# How to Count Only Visible Cells in Excel (5 Tricks)

Usually, we can use the COUNTA function to get the count of existing rows in a dataset. However, when rows are hidden manually or through applying the Filter option, the COUNTA function does not give the visible row count. We will show you other Excel functions to get the count of only visible cells. To illustrate, we have a dataset containing some food items’ sales data.

## Method 1 – Using Excel SUBTOTAL Function to Count Only Visible Cells

Let’s apply a Filter to the dataset and then calculate the visible rows.

Steps:

• Select the dataset (B4:E13) and go to Data > Filter or press Ctrl + Shift + L to apply filtering in the dataset.

• The filtering drop-down icon is visible below.

• We have filtered sales data for Corn Flakes (see screenshot).
• Copy this formula in Cell C16 and press Enter:
`=SUBTOTAL(3,B5:B13)`

• You will get the row count only for Corn Flakes which is 6.

In the above formula, 3 tells the function what type of count to perform in the range B5:E13.

Note:

• You can use the below formula to find the count of all cells:
`=SUBTOTAL(103,B5:E13)`

## Method 2 – Counting Visible Excel Rows Only with Criteria (Combination of Excel Functions)

We manually hid row 11 of the dataset and will calculate the count of visible rows containing Rolled Oats using a combination of Excel functions.

Steps:

• Copy the following formula in Cell C18 and hit Enter:
`=SUMPRODUCT((B5:B13=C16)*(SUBTOTAL(103,OFFSET(B5,ROW(B5:B13)-MIN(ROW(B5:B13)),0))))`

• Here is the cell count of visible cells for Rolled Oats.

How Does the Formula Work?

• (B5:B13=C16)

The above part of the formula returns: {FALSE;TRUE;FALSE;TRUE;FALSE;FALSE;TRUE;FALSE;FALSE}

• ROW(B5:B13)

Here, the ROW function returns the number of rows in the range B5:E13.

{5;6;8;9;10;11;12;13}

• MIN(ROW(B5:B13))

Then the MIN function gives the smallest row in the range B5:E13.

• (SUBTOTAL(103,OFFSET(B5,ROW(B5:B13)-MIN(ROW(B5:B13)),0)))

After that, the above part of the formula returns:

{1;1;1;1;1;1;0;1;1}

• SUMPRODUCT((B5:B13=C16)*(SUBTOTAL(103,OFFSET(B5,ROW(B5:B13)-MIN(ROW(B5:B13)),0))))

The formula returns {2}, which is the number of visible cells containing Rolled Oats.

## Method 3 – Applying Excel AGGREGATE Function to Count Only Visible Cells

Let’s count the visible rows from the filtered dataset for Corn Flakes.

Steps:

• Copy the below formula in Cell C15 and press Enter:
`=AGGREGATE(3,3,B5:B13)`

• You will get the count of visible rows only.

## Method 4 – Combining COUNTA, UNIQUE, and FILTER Functions to Calculate Unique Visible Cells

Let’s count the visible rows that contain unique values. We are going to use the above dataset where row 11 is hidden.

Steps:

• Add an extra column ‘Visible’ to the dataset. We have used the below formula for the helper column:
`=SUBTOTAL(3,B5)`

• The extra column added above shows the visibility of the respective rows.
• Calculate the total count of the visible rows by using the below formula:
`=SUM(F5:F13)`

• Type the below formula in Cell C17 and hit Enter:
`=COUNTA(UNIQUE(FILTER(B5:B13,F5:F13)))`

• The above formula will return the below result.

How Does the Formula Work?

• FILTER(B5:B13,F5:F13)

In this part, the FILTER function filters all the food items that are visible and returns:

{“Corn Flakes”;”Rolled Oats”;”Corn Flakes”;”Mixed Nuts”;”Corn Flakes”;”Corn Flakes”;”Dry Fruits”;”Corn Flakes”;”Corn Flakes”}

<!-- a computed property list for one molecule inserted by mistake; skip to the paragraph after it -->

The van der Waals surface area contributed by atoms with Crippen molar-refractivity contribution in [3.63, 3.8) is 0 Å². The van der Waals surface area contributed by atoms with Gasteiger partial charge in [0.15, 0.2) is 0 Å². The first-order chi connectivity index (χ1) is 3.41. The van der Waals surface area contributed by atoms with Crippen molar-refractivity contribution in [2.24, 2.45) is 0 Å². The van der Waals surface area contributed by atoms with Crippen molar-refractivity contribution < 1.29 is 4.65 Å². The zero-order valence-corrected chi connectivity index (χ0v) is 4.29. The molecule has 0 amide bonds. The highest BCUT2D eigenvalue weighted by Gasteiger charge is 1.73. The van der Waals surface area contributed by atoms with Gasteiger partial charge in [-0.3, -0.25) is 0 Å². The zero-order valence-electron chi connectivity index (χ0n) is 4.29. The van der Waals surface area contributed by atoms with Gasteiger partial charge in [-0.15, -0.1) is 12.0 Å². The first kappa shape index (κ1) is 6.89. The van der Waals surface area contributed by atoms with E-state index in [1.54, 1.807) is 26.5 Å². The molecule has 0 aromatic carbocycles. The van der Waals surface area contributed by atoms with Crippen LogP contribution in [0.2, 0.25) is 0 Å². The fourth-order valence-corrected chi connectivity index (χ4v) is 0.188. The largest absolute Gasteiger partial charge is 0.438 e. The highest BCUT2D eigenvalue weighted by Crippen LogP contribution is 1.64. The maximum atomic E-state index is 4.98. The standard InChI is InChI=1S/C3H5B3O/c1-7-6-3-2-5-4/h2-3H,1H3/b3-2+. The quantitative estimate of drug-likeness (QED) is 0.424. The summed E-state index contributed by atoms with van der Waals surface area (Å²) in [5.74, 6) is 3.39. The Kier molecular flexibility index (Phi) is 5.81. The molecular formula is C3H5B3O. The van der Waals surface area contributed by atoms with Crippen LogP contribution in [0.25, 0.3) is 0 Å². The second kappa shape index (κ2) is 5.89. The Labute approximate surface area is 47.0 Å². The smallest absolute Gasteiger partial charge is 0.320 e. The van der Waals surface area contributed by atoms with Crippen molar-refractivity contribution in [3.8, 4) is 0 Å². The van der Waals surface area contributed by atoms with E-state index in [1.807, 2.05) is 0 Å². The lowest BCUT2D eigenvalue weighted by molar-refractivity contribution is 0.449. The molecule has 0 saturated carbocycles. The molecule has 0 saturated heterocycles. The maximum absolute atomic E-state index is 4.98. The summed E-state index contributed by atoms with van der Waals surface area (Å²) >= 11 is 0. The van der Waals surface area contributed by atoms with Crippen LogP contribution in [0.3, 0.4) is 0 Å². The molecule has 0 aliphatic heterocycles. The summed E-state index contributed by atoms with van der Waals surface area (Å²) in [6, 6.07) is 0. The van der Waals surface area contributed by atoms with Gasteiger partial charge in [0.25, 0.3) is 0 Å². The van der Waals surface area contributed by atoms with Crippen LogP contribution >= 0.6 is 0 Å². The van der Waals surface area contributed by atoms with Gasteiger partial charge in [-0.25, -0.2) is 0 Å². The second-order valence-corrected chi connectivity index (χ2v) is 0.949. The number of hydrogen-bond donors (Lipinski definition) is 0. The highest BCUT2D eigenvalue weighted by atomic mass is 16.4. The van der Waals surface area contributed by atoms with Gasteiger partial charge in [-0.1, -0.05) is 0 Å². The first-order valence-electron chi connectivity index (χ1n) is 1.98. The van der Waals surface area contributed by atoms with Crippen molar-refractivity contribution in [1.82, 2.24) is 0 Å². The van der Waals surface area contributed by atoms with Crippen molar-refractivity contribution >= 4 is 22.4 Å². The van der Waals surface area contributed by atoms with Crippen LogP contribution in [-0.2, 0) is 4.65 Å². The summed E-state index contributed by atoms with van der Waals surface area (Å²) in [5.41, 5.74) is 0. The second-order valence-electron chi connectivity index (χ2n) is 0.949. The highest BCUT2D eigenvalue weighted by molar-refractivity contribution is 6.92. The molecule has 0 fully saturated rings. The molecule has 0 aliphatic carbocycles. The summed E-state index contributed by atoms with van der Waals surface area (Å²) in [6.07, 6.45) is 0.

• UNIQUE(FILTER(B5:B13,F5:F13))

Then the UNIQUE function returns the unique food items from the filtered items which are:

{“Corn Flakes”;”Rolled Oats”;”Mixed Nuts”;”Dry Fruits”}

• COUNTA(UNIQUE(FILTER(B5:B13,F5:F13)))

In the end, the COUNTA function returns the count of visible unique food items as below.

{4}

Note:

• Remember you can use this formula only in Excel 2021 and Microsoft 365 as UNIQUE and FILTER functions are not available in older versions of Excel.

## Method 5 – Joining Excel SUM, IF, ISNA, and MATCH Functions to Count Unique Visible Cells

Similarly to the previous method, we will calculate the visible unique values in Excel using an array formula.

Steps:

• Use the below formula in the helper column. This formula is entered as an array (the result is outlined in blue color as below).
`=IF(SUBTOTAL(3,OFFSET(B5:B13,ROW(B5:B13)-MIN(ROW(B5:B13)),,1)),B5:B13,"")`

• Type the following formula in Cell C16 and press Enter:
`=SUM(N(IF(ISNA(MATCH("",F5#,0)),MATCH(B5:B13,B5:B13,0),IF(MATCH(F5#,F5#,0)=MATCH("",F5#,0),0,MATCH(F5#,F5#,0)))=ROW(B5:B13)-MIN(ROW(B5:B13))+1))`

• You will find that there are four unique food items present in the visible rows of our dataset.

How Does the Formula Work?

This formula is quite lengthy, I have explained it in brief.

• IF(ISNA(MATCH(“”,F5#,0)),MATCH(B5:B13,B5:B13,0),IF(MATCH(F5#,F5#,0)=MATCH(“”,F5#,0),0,MATCH(F5#,F5#,0)))

Initially, the above portion of the formula returns:

{1;2;1;4;1;1;7;1;1}

• ROW(B5:B13)-MIN(ROW(B5:B13))+1)

Next, this part of the formula returns:

{1;2;3;4;5;6;7;8;9}

• SUM(N(IF(ISNA(MATCH(“”,F5#,0)),MATCH(B5:B13,B5:B13,0),IF(MATCH(F5#,F5#,0)=MATCH(“”,F5#,0),0,MATCH(F5#,F5#,0)))=ROW(B5:B13)-MIN(ROW(B5:B13))+1))

In conclusion, the above formula returns:

{4}

You can download the practice workbook that we have used to prepare this article.

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Hosne Ara

Hosne Ara is a materials and metallurgical engineer who loves exploring Excel and VBA programming. To her, programming is like a time-saving superhero for dealing with data, files, and the internet. She's skilled in Rhino3D, Maxsurf C++, MS Office, AutoCAD, and Excel & VBA, going beyond the basics. With a B. Sc. in Materials and Metallurgical Engineering from Bangladesh University of Engineering and Technology, she's shifted gears and now works as a content developer. In this role, she... Read Full Bio

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